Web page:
Our Daily Sykes #243 – The Flood of 1948

Here is another rare example of a slide that Horace captioned. Horace writes, “Coulee Dam during flood. 36 million gallons per minute.”  This is surely the flood of 1948, May-June.  The torrent damaged the dams underwater flip bucket at its base.  The spillway was designed like a ski jump.  Water falling down the face of the dam was turned up at the base, dispersing its energy in the process.  In 1948, however, the water was too much for the bucket and also river banks downstream all the way to the Pacific.  Near Portland, the flood wiped out the town of Vanport.  The flood of ’48 indicated the need to work with Canada in flood control of the river upstream from Grand Coulee Dam.  The Columbia River Treaty followed in 1960, and Canadian dams too.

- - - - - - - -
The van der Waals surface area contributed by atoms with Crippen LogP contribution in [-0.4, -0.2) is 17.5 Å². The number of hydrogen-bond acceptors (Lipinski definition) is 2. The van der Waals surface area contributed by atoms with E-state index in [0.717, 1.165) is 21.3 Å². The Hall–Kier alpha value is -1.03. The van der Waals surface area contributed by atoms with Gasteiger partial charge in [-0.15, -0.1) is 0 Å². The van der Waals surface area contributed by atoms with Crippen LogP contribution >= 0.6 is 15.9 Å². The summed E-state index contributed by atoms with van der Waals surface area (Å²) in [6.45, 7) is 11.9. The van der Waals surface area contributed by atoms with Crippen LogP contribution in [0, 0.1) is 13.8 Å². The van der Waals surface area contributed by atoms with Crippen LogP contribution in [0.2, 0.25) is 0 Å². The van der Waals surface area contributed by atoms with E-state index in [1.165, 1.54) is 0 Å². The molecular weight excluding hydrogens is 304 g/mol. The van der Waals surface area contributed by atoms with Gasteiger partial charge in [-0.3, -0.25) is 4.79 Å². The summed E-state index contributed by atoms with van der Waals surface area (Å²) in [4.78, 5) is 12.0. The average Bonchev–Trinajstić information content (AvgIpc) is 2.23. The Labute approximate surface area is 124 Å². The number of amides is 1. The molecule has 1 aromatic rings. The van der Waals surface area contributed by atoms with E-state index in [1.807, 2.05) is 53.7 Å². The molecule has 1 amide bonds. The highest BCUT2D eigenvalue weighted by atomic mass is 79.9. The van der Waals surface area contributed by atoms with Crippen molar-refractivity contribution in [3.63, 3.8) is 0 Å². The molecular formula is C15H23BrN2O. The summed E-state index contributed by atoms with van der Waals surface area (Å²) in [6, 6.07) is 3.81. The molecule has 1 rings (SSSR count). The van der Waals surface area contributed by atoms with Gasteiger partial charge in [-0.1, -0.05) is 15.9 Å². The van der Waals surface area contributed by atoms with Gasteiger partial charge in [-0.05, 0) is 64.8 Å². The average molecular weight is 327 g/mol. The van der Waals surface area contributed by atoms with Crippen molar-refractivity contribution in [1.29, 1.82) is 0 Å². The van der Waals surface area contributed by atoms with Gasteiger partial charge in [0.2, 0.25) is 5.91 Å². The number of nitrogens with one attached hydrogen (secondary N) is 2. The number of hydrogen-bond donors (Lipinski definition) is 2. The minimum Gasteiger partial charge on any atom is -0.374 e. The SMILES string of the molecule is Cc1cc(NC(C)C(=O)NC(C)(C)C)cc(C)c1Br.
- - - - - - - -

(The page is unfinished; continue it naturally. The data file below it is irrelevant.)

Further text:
One thought on “Our Daily Sykes #243 – The Flood of 1948”

  1. The flood took out the tourist railroad at the dam by burying it in a mudslide near the west powerhouse. The heavy rains also washed out the Waterville Railway, which ran between Waterville and Douglas in Douglas County.

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